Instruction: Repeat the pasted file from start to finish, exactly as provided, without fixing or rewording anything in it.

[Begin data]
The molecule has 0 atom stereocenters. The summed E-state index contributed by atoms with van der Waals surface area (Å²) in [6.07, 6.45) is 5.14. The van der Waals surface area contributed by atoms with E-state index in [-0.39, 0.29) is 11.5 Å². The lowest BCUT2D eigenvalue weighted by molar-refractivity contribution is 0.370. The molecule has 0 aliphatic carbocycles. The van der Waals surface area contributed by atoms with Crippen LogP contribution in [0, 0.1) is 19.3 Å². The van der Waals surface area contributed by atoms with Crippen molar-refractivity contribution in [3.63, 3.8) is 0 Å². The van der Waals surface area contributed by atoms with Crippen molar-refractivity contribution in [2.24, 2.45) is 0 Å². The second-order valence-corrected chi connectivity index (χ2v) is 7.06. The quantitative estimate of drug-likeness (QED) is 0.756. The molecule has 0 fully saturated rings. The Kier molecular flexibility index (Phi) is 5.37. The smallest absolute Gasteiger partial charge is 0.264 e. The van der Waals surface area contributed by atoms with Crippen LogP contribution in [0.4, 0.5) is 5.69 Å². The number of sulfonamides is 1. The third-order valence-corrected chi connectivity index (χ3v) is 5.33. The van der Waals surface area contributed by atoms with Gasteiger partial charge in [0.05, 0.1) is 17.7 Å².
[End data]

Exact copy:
The molecule has 0 atom stereocenters. The summed E-state index contributed by atoms with van der Waals surface area (Å²) in [6.07, 6.45) is 5.14. The van der Waals surface area contributed by atoms with E-state index in [-0.39, 0.29) is 11.5 Å². The lowest BCUT2D eigenvalue weighted by molar-refractivity contribution is 0.370. The molecule has 0 aliphatic carbocycles. The van der Waals surface area contributed by atoms with Crippen LogP contribution in [0, 0.1) is 19.3 Å². The van der Waals surface area contributed by atoms with Crippen molar-refractivity contribution in [3.63, 3.8) is 0 Å². The van der Waals surface area contributed by atoms with Crippen molar-refractivity contribution in [2.24, 2.45) is 0 Å². The second-order valence-corrected chi connectivity index (χ2v) is 7.06. The quantitative estimate of drug-likeness (QED) is 0.756. The molecule has 0 fully saturated rings. The Kier molecular flexibility index (Phi) is 5.37. The smallest absolute Gasteiger partial charge is 0.264 e. The van der Waals surface area contributed by atoms with Crippen LogP contribution in [0.4, 0.5) is 5.69 Å². The number of sulfonamides is 1. The third-order valence-corrected chi connectivity index (χ3v) is 5.33. The van der Waals surface area contributed by atoms with Gasteiger partial charge in [0.05, 0.1) is 17.7 Å².